Well, I say 3D but the 3D in Alice in Wonderland isn’t the 3D as seen in Avatar. While Avatar was wholly filmed in 3D and is mightily impressive as a result, Alice In Wonderland was filmed in 2D and then converted after the effect. And it just isn’t the same, ending up looking shoddy and stuttering (as Michael Bay attests).
That’s disappointment number one, but there are a lot more with Alice In Wonderland.
I love Tim Burton, his style, and the distinct look and feel all of his films share. But it’s all a bit so-so on this occasion. The world (Underland not Wonderland) feels quite banal and uninspired. I just didn’t feel ensconced in the environment as I did with say, Edward Scissorhands or Charlie and The Chocolate Factory.
The characterization is good, however, with Alice working as an older version of the character from the Lewis Carroll book. Helena Bonham-Carter’s Red Queen is magnificent and has all the best lines, while Matt Lucas as both Tweedledee and Tweedledum roused laughs every time he was on the screen. And the Cheshire Cat, voiced by the always-great Stephen Fry was brought to life brilliantly.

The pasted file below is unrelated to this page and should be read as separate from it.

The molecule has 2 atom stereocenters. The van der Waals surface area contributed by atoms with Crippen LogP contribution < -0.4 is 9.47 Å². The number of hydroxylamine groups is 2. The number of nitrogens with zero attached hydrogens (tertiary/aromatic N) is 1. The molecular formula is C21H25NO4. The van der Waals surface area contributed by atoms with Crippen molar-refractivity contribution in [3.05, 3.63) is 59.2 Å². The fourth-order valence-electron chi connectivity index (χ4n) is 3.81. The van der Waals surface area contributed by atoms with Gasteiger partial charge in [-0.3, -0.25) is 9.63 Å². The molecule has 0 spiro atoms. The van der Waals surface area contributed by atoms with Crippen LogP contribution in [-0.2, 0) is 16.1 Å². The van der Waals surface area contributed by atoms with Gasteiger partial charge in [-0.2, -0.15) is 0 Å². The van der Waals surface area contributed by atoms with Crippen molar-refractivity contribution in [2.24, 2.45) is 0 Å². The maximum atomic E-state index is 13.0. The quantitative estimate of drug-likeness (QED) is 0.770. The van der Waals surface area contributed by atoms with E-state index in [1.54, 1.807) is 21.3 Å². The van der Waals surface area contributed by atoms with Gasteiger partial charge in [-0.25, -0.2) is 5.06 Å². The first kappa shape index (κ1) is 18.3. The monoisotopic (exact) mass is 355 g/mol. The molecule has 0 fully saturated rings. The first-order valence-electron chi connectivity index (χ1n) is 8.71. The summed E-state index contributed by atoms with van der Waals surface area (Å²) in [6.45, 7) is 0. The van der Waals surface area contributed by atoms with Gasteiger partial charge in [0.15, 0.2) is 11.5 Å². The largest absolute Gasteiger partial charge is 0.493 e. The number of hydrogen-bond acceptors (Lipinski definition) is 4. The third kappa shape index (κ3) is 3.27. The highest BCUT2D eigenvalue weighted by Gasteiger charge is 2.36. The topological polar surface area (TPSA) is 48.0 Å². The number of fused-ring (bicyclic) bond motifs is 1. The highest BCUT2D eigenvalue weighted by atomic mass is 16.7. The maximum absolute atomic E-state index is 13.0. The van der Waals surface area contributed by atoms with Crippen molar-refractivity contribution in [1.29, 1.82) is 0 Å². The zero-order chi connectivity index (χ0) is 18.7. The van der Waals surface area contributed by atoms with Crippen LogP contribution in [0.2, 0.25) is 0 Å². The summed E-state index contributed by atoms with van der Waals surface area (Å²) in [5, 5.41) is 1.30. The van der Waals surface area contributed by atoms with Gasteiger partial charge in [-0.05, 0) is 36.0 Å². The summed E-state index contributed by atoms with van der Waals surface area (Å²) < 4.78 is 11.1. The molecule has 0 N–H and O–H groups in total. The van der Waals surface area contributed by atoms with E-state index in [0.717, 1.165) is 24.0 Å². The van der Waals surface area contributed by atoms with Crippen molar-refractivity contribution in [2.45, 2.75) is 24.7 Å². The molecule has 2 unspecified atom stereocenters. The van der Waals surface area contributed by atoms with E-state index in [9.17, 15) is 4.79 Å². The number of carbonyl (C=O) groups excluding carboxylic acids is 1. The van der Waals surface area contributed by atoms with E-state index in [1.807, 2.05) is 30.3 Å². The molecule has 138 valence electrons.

Johnny Depp is good as the Mad Hatter, but good isn’t great. I just felt I’d seen it all before, with him seemingly combining Captain Jack and Willy Wonka to create a slightly bonkers, ginger-haired freak. And Anne Hathaway as the White Queen? Hmm, not so great, unfortunately.
Then we come to the story, which isn’t quite the original but which draws heavily from it. Alice In Wonderland has been portrayed so many times that I guess a different approach had to be taken with it, but the story didn’t grab me, and I nearly fell asleep during the dull middle section of the film.
Tim Burton’s Alice In Wonderland fails in almost every respect. The 3D is bad, the story boring, the jokes a little weak. The actors all do their best, but even that isn’t enough to drag this film up enough for me to recommend it.